|Name||The terms “Lutheran” and “Lutheranism” refers to the teaching of Luther and the Christians who follow it.||“Reformed” refers to reforms made in reaction to alleged errs in doctrine and practice in the Catholic church. People also use the term to distinguish between Calvin’s reforms and Lutheran and Anabaptist ones.|
|Early influencer(s)||Philip Melanchthon (1497-1560) was a systematic theologian and co-laborer with Luther in protesting the shortcomings of Catholicism and reforming the Christian church in Germany.||In addition to Calvin, Zwingli, a Scottish minister, John Knox (1514-1572) significantly influenced the Reformed Church’s early history.|
|Significant writing outside the Bible||Luther’s 95 Theses, his shorter and larger catechism, the Book on Concord, the Augsburg Confession||Calvin’s The Institutes of the Christian Religion; The Westminster Confession of Faith (1646); the Heidelberg Confession of Faith (1563), the Belgic Confession of Faith (1559), and the Canons of Dort (1618-1619)|
|Organization||Churches exist in synods, i.e., conferences or districts. Some Lutheran denominations have bishops, some don’t. Congregations typically vote on pastors.||Some Reformed churches are congregational. Presbyterianism rejects a bishop-led rule. Instead, Calvin encouraged a council of clergy to oversee a region and a consistory (or “council”) to oversee a local church.|
|Divisions||The Evangelical Lutheran Church in America (ELCA) is the largest Lutheran synod in the U.S., with 4 million people. The largest conservative Lutheran synod is the Lutheran Church-Missouri Synod (LCMS), with 2 million people.||Some Reformed traditions follow Calvin more closely than others. The largest Reformed tradition is Presbyterianism, which has seen significant division over theological and social issues in recent decades.|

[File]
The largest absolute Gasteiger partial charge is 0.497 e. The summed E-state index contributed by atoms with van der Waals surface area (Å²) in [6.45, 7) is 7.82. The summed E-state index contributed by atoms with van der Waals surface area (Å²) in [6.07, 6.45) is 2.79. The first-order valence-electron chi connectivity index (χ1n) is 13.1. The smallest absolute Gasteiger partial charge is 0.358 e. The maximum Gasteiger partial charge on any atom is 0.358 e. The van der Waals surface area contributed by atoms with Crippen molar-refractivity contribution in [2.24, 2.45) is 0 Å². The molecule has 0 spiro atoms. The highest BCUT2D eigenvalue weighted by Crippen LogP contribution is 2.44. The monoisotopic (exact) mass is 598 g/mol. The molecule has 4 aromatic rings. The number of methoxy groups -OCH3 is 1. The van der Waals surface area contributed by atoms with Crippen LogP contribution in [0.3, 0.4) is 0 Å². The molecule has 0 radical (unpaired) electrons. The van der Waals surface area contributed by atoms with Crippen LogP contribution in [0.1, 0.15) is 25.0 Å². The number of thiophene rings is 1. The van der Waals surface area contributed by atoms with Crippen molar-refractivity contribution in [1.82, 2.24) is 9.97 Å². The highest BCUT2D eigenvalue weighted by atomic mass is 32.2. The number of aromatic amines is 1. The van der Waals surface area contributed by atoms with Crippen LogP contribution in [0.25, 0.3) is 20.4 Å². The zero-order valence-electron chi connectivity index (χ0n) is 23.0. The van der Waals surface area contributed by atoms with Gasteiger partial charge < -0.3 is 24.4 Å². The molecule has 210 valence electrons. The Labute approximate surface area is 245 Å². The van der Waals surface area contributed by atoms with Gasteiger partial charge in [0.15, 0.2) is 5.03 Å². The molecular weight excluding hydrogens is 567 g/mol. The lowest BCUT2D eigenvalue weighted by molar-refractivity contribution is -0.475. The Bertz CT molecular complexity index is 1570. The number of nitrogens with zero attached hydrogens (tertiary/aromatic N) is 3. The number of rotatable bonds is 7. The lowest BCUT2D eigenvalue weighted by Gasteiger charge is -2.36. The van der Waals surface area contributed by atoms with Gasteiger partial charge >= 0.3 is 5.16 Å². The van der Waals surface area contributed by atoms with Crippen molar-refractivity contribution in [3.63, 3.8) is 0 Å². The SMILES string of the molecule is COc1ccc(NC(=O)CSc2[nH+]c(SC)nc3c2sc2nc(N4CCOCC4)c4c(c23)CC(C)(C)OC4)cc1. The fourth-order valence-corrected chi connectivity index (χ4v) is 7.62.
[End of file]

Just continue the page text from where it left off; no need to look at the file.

|Theological and social worldview||It depends on the synod. The LCMS and the Wisconsin Evangelical Lutheran Synod (WELS) are conservative. The ELCA is moderate to liberal, depending on the congregation.||It depends on the denomination. For example, the Presbyterian Church USA (PCUSA) welcomes liberal views, while the Presbyterian Church in America (PCA) maintains conservative positions on theological and social matters.|
Lutheran and Reformed Beliefs on God, the Bible, and Jesus
|Theology||“Lutheranism” isn’t just the name of the tradition but the theological system within it. Historically, the Lutheran church is theologically Protestant though some denominations have moved away from those tenets.||“Reformed,” also called Calvinism or Covenant theology, describes the theological tenets that leaders like Zwingli and Calvin held taught in contrast to Lutheran, Anabaptist, and other branches of Protestantism.|